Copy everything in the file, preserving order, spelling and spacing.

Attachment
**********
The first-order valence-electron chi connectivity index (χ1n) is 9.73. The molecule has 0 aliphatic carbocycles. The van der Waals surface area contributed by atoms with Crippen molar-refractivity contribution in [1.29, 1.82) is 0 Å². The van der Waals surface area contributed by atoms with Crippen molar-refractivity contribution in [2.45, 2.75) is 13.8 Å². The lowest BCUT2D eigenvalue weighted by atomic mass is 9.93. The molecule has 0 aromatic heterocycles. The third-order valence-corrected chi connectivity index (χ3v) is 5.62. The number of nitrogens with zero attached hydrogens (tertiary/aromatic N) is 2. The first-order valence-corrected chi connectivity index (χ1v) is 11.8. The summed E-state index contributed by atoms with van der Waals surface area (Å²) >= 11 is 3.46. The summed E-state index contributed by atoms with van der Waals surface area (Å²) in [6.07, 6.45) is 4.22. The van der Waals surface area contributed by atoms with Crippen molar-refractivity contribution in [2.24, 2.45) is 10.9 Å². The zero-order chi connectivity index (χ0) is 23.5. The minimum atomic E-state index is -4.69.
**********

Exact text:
The first-order valence-electron chi connectivity index (χ1n) is 9.73. The molecule has 0 aliphatic carbocycles. The van der Waals surface area contributed by atoms with Crippen molar-refractivity contribution in [1.29, 1.82) is 0 Å². The van der Waals surface area contributed by atoms with Crippen molar-refractivity contribution in [2.45, 2.75) is 13.8 Å². The lowest BCUT2D eigenvalue weighted by atomic mass is 9.93. The molecule has 0 aromatic heterocycles. The third-order valence-corrected chi connectivity index (χ3v) is 5.62. The number of nitrogens with zero attached hydrogens (tertiary/aromatic N) is 2. The first-order valence-corrected chi connectivity index (χ1v) is 11.8. The summed E-state index contributed by atoms with van der Waals surface area (Å²) >= 11 is 3.46. The summed E-state index contributed by atoms with van der Waals surface area (Å²) in [6.07, 6.45) is 4.22. The van der Waals surface area contributed by atoms with Crippen molar-refractivity contribution in [2.24, 2.45) is 10.9 Å². The zero-order chi connectivity index (χ0) is 23.5. The minimum atomic E-state index is -4.69.